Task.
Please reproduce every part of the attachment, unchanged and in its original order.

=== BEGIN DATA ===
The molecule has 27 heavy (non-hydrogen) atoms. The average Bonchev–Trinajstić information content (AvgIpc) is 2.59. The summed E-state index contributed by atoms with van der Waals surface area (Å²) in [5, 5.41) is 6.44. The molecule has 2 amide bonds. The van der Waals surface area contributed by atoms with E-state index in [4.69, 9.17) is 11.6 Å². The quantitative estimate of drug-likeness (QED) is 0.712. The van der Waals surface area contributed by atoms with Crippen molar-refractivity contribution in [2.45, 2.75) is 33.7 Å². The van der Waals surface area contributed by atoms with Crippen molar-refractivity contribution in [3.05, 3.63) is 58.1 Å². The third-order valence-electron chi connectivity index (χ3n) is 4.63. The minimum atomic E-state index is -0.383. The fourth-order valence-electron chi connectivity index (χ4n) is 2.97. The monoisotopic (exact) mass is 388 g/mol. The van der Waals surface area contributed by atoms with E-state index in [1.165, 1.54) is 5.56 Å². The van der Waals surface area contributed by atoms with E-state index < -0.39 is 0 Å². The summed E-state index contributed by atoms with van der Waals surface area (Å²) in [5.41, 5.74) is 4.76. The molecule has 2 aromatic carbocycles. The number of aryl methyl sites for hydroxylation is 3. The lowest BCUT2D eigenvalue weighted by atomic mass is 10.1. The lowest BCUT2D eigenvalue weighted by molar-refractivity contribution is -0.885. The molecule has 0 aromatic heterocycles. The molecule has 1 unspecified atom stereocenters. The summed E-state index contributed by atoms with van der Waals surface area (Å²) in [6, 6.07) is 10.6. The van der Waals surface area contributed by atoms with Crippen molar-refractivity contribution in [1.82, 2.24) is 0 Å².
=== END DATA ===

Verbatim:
The molecule has 27 heavy (non-hydrogen) atoms. The average Bonchev–Trinajstić information content (AvgIpc) is 2.59. The summed E-state index contributed by atoms with van der Waals surface area (Å²) in [5, 5.41) is 6.44. The molecule has 2 amide bonds. The van der Waals surface area contributed by atoms with E-state index in [4.69, 9.17) is 11.6 Å². The quantitative estimate of drug-likeness (QED) is 0.712. The van der Waals surface area contributed by atoms with Crippen molar-refractivity contribution in [2.45, 2.75) is 33.7 Å². The van der Waals surface area contributed by atoms with Crippen molar-refractivity contribution in [3.05, 3.63) is 58.1 Å². The third-order valence-electron chi connectivity index (χ3n) is 4.63. The minimum atomic E-state index is -0.383. The fourth-order valence-electron chi connectivity index (χ4n) is 2.97. The monoisotopic (exact) mass is 388 g/mol. The van der Waals surface area contributed by atoms with E-state index in [1.165, 1.54) is 5.56 Å². The van der Waals surface area contributed by atoms with E-state index < -0.39 is 0 Å². The summed E-state index contributed by atoms with van der Waals surface area (Å²) in [5.41, 5.74) is 4.76. The molecule has 2 aromatic carbocycles. The number of aryl methyl sites for hydroxylation is 3. The lowest BCUT2D eigenvalue weighted by atomic mass is 10.1. The lowest BCUT2D eigenvalue weighted by molar-refractivity contribution is -0.885. The molecule has 0 aromatic heterocycles. The molecule has 1 unspecified atom stereocenters. The summed E-state index contributed by atoms with van der Waals surface area (Å²) in [6, 6.07) is 10.6. The van der Waals surface area contributed by atoms with Crippen molar-refractivity contribution in [1.82, 2.24) is 0 Å².